Several studies have demonstrated the potential use of curcumin as an adjuvant compound in combination with standard platinum-based chemotherapy for the treatment of head and neck tumors (96). In particular, a basic component of curcumin, known as FLL32, is able to increase the effectiveness of this type of chemotherapy-regressing tumor cells by inhibiting STAT3 phosphorylation, reducing survival signaling, and increasing susceptibility to apoptosis and sensitization to cisplatin (99).

The potential anti-cancer properties of curcumin have been widely investigated; however, the spice it contained is not able to be absorbed by the body. By contrast, FLL32 is easily assimilated and able to sensitize cancer cell lines that are resistant to platinum-based chemotherapy. In order to eliminate cancer cells that are resistant to cisplatin, it may be necessary to increase the dose of chemotherapy, which entails increased risk. The use of FLL32 to sensitize such cells may reduce the required dose of cisplatin, and therapy may therefore be conducted with reduced toxicity and potential damage to the body (99).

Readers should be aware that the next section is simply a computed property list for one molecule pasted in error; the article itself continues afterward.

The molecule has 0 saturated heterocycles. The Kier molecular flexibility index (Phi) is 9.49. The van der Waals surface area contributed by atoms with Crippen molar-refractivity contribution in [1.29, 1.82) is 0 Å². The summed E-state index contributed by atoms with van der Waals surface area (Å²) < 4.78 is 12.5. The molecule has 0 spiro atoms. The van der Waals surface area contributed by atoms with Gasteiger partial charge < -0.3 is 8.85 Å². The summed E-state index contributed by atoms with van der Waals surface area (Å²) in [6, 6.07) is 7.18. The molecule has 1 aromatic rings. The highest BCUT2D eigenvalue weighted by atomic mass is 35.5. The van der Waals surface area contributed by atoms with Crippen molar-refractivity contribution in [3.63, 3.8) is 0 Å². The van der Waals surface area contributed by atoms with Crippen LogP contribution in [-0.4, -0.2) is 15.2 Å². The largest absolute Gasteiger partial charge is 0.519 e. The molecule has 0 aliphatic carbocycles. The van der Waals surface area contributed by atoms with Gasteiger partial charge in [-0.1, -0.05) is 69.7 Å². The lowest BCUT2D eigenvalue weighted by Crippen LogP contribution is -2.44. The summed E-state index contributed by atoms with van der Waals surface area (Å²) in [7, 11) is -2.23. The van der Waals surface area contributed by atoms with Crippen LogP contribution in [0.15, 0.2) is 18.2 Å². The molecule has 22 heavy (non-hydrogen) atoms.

Numerous studies have demonstrated that, in vivo, curcumin exerts growth suppressive effects, using nude mouse xenograft models (81,82,100,101). Clark et al observed an inhibited tumor growth in mice, via the inhibition of the AKT/MTOR pathway, following treatment with an oral curcumin solution prior to inoculation of SCC40 tongue SCC cells (102). In addition, Chang et al demonstrated the suppression of oral carcinogenesis in mice xenografts (85). Furthermore, Kumar et al (103) developed a novel class of curcumin analogs (H-4073), based on diarylidenylpiperidones (DAP), incorporating a piperidone link to the β-diketone structure and fluoro-substitutions on the phenyl groups. These authors demonstrated the potent anti-tumor effects of H-4073, a parafluorinated variant of DAP, using in vitro and in vivo head and neck cancer models (103).